Prior to the 2018 election, online education was the exception in Ontario public schools, not the rule. But after the election — and even before the pandemic — a manufactured crisis in March 2019 led the Ontario government to make online learning a graduation requirement for high school students.
The government’s decision to impose mandatory online learning was part of a larger plan to cut millions of dollars from the public education system by increasing class sizes and cutting funding for programs and teaching. personnel that are essential to the health and well-being of students.
Resistance to this plan by parents and students, by education workers and unions, and by community organizers and policy experts has certainly helped limit the damage. But that didn’t completely stop the government’s plan.
Today, high school students must complete two credits of online learning unless they opt out of this graduation requirement. Unfortunately, the withdrawal does not change the reality that less funding follows every student, no matter what they choose to do. According to the funding formula, funding for an average e-learning classroom assumes classes of 30 students per teacher; for in-person classes, the ratio is 23:1.
While students can opt out of mandatory online learning and take all of their classes in person, school boards are funded as if each high school student took two classes online. In other words, e-learning is optional; the budget cuts that go with it are not.
Never let a good crisis go to waste
Ontario has been unique in Canada for its enthusiastic and early adoption of online education, misusing it to inflate class sizes, cut staff and cut in-person programs. The real crisis of the pandemic in education is that the government has used it to widen the scope of online education to include:
COVID-19 has highlighted the value of in-person learning as much as it has highlighted the role of technology in mitigating (temporarily and unevenly) the impact caused by school closures. On a large scale, many families have struggled to participate in online learning. In addition, according to a major international study by Human Rights Watch, governments have also “directly endangered or violated children’s privacy and the rights of other children, for purposes unrelated to their education”.
As many of us have found, online learning is no substitute for the benefits of a public K-12 system, which connects students to in-person support and vital social services during their formative years.
This year, as provinces and territories across Canada transitioned students from online to in-person learning, especially for the youngest and those most in need of support, Ontario has continued to impose online education. In fact, Queen’s Park has gone further by offering to make it a permanent part of the public education system, including for K-8 students. Faced with reductions in in-person course offerings, many more high school students will be forced to adopt a standardized online learning model.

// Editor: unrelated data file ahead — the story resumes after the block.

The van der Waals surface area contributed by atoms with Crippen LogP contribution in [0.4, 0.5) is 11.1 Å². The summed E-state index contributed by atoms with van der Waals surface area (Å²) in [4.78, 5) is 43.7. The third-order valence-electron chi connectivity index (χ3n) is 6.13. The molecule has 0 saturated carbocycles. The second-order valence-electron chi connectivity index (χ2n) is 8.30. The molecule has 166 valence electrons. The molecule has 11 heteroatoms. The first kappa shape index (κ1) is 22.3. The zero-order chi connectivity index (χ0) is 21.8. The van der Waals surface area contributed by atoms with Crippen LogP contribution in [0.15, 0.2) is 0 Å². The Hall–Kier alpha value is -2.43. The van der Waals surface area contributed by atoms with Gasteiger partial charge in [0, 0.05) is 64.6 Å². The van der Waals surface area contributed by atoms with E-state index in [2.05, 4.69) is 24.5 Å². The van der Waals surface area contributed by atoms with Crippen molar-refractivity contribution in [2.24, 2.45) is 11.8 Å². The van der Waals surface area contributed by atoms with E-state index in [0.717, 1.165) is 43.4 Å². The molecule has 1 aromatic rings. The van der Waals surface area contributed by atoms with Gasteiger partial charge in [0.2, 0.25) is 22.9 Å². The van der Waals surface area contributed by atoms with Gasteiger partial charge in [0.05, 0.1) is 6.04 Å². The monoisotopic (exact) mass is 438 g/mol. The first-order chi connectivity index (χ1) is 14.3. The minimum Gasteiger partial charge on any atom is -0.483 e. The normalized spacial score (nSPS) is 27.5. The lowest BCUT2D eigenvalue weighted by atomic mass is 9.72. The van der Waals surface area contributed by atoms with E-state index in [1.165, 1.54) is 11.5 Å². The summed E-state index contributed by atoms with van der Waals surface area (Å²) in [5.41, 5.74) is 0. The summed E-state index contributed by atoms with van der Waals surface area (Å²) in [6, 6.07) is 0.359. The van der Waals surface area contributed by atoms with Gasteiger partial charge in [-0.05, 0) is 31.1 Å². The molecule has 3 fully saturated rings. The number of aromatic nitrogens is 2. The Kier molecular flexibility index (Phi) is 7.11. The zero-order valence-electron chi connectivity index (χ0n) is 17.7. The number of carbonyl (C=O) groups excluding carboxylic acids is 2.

The government’s latest proposal not only makes full-time K-12 virtual schools mandatory, with no additional funding planned for administration, but it will also centralize the administration of online learning credits through the ILC. from TVO. The IEC will assume responsibility for delivering courses to high school students in Ontario and, to generate revenue, it will market online courses outside the province. Courses delivered by ILC will have no limits on class size or live learning. The Ontario Public School Boards Association came out against the plan in 2020, fearing it “risks privatization with competing priorities and agendas.”
The current government is one election away from delivering on its e-learning proposal, paving the way for a unique model of online education that leaves the province vulnerable to corporate intrusion.
Oppose slash-and-burn policies
Since the election of the current government four years ago, public funding for education has declined and COVID-19 has exacerbated education inequalities. In 2021-22, school boards across the province received $1.6 billion less in today’s dollars than in 2017-18. This translates to a loss of $800 per student, on average.
The impact of these shortfalls is documented in CCPA Ontario catch up together, which sets out two possible policy directions for the province: The first is to invest in public education and narrow the opportunity gap, which has widened since the pandemic. The second is to make education an endless competition for dwindling resources, which can only push parents with means towards private sector alternatives.
In contrast, the NDP, Liberals and Queen’s Park Greens have pledged to invest in public education and have all pledged to scrap the mandatory two-credit requirement of e-learning and blended learning. Each party offers a distinct vision for strengthening public education.
Regardless of the June 2 outcome, we will have a long way to go to undo the damage suffered over four years of successive crises and austerity budgeting.
Beyhan Farhadi is a postdoctoral researcher at York University’s Faculty of Education. She is currently researching the relationship between education policy, online learning, and equity during COVID-19. She is also a high school teacher with the Toronto District School Board, with a decade of experience teaching online. His research and teaching practice intersect with his advocacy of a fully funded public education system. Beyhan is also a CCPA-Ontario Research Associate.